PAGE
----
- Rich in protective antioxidants
- May have anti-cancer properties
- May have anti-inflammatory properties
- May lower blood pressure and heart disease risk
- May improve exercise performance and support energy levels
- May improve digestive health
- May protect the gut
- May support brain health and reaction time
- May be a useful addition to a post-menopause diet
- May relieve symptoms of Raynaud’s phenomenon
Learn more about beetroot and check out these brilliant beetroot recipes including salads, soups and roasted beetroot. Want to try planting your own? Discover the best way to grow beetroot, at GardenersWorld.com.
Nutritional benefits of beetroot
A 80g serving of raw beets provides:
- 29 kcals/123KJ
- 1.4g protein
- 0.1g fat
- 6.1g carbs
- 2.0g fibre
- 304mg potassium
- 120mcg folate
What are the top 10 health benefits of beetroot?
1. Rich in protective antioxidants
Red beetroots have been ranked as one of the 10 most potent antioxidant vegetables. This means they help the body combat the damaging effects of a process called oxidation.
The plant compounds responsible for the root’s purple-crimson colour, anthocyanins, have been shown to have high anti-oxidant and anti-inflammatory capabilities.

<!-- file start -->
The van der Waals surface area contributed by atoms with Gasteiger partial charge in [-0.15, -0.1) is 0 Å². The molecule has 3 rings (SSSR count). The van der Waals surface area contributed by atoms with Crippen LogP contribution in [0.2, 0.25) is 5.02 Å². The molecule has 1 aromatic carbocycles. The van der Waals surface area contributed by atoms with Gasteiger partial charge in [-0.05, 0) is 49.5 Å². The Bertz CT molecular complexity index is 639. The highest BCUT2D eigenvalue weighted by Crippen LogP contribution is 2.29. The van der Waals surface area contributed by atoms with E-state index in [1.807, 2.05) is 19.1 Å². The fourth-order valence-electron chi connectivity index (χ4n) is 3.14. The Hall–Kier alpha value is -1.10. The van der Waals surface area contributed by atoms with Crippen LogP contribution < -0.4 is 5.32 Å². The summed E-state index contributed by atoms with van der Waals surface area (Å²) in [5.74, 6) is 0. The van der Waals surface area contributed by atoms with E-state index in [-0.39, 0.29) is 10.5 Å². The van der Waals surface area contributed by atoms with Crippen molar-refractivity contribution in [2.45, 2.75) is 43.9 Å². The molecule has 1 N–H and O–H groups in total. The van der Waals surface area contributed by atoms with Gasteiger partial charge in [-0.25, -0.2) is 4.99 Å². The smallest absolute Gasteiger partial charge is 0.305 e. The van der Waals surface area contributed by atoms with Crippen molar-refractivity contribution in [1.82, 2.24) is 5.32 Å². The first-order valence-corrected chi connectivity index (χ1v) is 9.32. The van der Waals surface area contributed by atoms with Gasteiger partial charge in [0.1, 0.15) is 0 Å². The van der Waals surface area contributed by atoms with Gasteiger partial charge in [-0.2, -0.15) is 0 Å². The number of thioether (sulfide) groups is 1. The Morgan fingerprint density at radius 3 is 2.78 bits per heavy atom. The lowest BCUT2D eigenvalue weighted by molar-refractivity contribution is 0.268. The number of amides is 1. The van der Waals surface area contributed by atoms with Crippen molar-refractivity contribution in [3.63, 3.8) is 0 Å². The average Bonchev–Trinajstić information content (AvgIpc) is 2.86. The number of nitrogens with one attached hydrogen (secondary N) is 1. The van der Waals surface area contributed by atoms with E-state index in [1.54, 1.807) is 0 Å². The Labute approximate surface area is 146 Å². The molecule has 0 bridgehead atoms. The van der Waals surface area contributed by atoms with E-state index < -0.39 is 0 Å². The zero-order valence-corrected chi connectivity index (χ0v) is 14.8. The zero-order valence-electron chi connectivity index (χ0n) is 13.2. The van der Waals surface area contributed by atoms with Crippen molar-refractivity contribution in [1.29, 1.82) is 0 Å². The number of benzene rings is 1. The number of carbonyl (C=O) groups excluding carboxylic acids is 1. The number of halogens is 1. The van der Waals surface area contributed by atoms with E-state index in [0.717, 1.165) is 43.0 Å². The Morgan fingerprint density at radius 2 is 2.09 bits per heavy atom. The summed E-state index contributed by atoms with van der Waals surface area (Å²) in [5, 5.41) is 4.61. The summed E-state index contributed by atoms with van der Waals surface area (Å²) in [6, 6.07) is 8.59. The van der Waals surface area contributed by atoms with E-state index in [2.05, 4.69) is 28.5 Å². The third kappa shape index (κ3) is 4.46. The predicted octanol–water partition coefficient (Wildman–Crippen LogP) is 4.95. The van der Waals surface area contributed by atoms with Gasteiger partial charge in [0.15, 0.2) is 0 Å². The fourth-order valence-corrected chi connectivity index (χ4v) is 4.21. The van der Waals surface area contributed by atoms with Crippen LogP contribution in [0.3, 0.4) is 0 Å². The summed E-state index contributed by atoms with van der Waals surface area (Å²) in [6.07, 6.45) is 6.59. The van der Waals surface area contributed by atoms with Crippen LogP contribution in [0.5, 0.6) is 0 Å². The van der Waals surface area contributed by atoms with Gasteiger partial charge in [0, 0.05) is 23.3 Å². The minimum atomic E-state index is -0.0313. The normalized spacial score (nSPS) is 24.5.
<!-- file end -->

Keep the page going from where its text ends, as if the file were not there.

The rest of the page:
2. May have anti-cancer properties
Betacyanin, the powerful plant pigment that gives beetroot its rich colour, is also thought to help suppress the development of some types of cancer, including bladder cancer. Beetroot contains other potential cancer-fighting compounds including ferric acid, ruin and kaempferol.
3. May have anti-inflammatory properties
Some research suggests that betalains, the family of natural colour pigments that betacyanin belongs to, may help reduce the symptoms and markers of inflammation. This includes potentially relieving discomfort of inflamed joints, such as knees.
4. May lower blood pressure
Beetroot is naturally rich in compounds called nitrates, and it’s these that make beetroot so heart-friendly. This is because nitrates help improve blood flow by relaxing the blood vessels, which potentially lowers blood pressure. Reduced blood pressure makes it more likely you’ll avoid heart disease and stroke.
Studies suggest that nitrate-rich foods, like beetroot, may also help in heart attack survival.
5. May improve exercise performance and support energy levels